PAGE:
Immigrants Unlikely to Plug Germany’s Skills Gap

Many immigrants from the Middle East lack the skills they need to work in a rich country like Germany.

Germans demonstrate in support of refugees, April 22, 2015
Germans demonstrate in support of refugees, April 22, 2015 (Campact/Jakob Huber)

A record influx of asylum seekers is unlikely to help Germany plug a skills gaps in its labor market, experts warn.

“Let’s not delude ourselves,” Ludger Wößmann, the director of Ifo Center for the Economics of Education in Munich, tells Politico.

From everything we know so far, it seems that the majority of refugees would first need extensive training and even then it’s far from certain that it would work out.

More than a million immigrants arrived in Germany last year, a tenfold increase from 2013. And the flow of people shows no sign of slowing.

Many are refugees from the wars in Iraq and Syria, but a significant number are nationals of poor Balkan states seeking a better life in the West.

Liberal optimism

Britain’s The Economist has argued that the refugee problem could be a “solution” for businesses that will face labor shortages when the native population ages.

Germany’s working-age population is projected to shrink from around 49 million in 2013 to 34-38 million in 2060, according to government figures.

“The newcomers are typically a lot younger than the greying populations of the countries they are fleeing to,” The Economist points out.

Of the 729,000 registered in Europe between May and October of last year, 82 percent were under the age of 34.

Some of those arriving are poorly educated, but as surveys of refugees arriving in the Netherlands show, many have secondary schooling and even university-level education, especially those fleeing Syria’s conflicts. And a significant proportion have skills and experience in various professions and trades.

That now seems an overly optimistic assessment.

Germany’s own Institute for Employment Research has found that less than 15 percent of refugees from Syria and other countries have completed vocational training or a university degree.

And even they may not be employable in a rich and developed country like Germany.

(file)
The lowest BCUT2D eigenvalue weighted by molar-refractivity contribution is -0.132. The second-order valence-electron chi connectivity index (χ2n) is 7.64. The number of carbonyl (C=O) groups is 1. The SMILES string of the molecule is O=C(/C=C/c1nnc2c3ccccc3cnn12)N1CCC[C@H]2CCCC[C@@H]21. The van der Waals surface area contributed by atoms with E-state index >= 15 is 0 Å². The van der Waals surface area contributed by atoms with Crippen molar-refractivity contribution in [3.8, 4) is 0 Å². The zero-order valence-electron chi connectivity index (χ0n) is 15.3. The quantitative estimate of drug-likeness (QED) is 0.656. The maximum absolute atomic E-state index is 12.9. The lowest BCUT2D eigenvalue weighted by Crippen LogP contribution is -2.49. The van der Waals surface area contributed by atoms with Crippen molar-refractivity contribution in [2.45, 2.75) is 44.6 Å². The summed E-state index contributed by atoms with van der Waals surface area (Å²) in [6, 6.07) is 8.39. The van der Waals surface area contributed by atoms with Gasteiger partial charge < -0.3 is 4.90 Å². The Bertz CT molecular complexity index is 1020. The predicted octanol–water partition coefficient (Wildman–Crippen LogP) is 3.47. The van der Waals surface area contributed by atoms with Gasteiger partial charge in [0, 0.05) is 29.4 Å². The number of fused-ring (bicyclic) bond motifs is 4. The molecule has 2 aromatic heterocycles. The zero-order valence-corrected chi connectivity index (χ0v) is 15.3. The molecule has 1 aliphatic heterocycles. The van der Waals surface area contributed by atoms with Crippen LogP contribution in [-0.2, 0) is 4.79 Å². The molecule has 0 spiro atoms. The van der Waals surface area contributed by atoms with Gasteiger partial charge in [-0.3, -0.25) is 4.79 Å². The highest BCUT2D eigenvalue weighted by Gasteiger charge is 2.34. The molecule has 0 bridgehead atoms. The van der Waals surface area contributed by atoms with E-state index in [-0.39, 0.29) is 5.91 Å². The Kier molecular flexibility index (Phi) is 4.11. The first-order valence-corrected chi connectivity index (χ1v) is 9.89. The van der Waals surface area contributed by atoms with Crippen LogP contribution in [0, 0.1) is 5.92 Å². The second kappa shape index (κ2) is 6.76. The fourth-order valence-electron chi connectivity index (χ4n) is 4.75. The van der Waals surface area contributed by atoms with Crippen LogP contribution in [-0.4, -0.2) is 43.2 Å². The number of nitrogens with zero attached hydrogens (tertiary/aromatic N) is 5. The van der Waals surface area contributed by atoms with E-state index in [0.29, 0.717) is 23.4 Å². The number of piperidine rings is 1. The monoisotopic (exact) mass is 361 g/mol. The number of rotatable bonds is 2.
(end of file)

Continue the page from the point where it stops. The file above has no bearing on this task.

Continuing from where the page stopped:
According to the Organization for Economic Cooperation and Development, the average eighth-grader in prewar Syria had reached a level of education only similar to that of a third-grade pupil in Germany.

“Someone who comes from Eritrea and says he was an electrician might have repaired a radio or laid a cable there,” says Achim Dercks, the deputy managing director of the Association of German Chambers of Industry and Commerce, “but he might have never seen a fuse box, as we use it in Germany.”

Warnings

A few commentators were more cautious when Germany’s chancellor, Angela Merkel, opened the doors to hundreds of thousands of asylum seekers last year.

The American Interest‘s Adam Garfinkle warned in September that Germans were in for a shock if they thought “that they’re getting the cream of the educated crop from Syria.”

They are presumed to be engineers, doctors and the like, and given Germany’s age-cohort imbalanced demographic picture, the consensus among the saintly is that they will boost the German economy in the not-too-distant future. This means that they know not the first thing about the real status of education in the Arab world. Only a tiny percentage of these asylum seekers are well-enough educated to hold down a middle-class enabling professional job in an economy like Germany’s.

They are more likely to join the ranks of the 20 percent unemployed among the low- and unqualified workers of the country, Politico reports, and compete for low-skilled jobs.

Liberalization

To allow them to get such jobs, Germany needs to lower entry barriers. Only five of its sixteen states recognize foreign technical qualifications. In many industries, like construction, there are requirements to hold a master craftsman’s certificate to run a business. Entrepreneurs and professionals with otherwise comparable skills are kept out.

Wößmann recommends lowering the minimum wage as well, warning that “the majority of refugees” could otherwise stay out of work — “and this would be an even greater burden for our social system.”

Merkel’s grand coalition with the Social Democrats has in many ways done the opposite. It has limited temporary work contracts to eighteen months and introduced a national minimum wage of €8.50 per hour.

Since 2012, less than 30,000 high-skilled workers have moved to Germany under a Blue Card scheme that requires proof of salary and a university degree. Labor experts and businesses complain that the requirements are too strict. But with public sentiment shifting against immigrants, it is difficult to see how the government could reform the system to let in more of the better-qualified workers that Germany actually needs.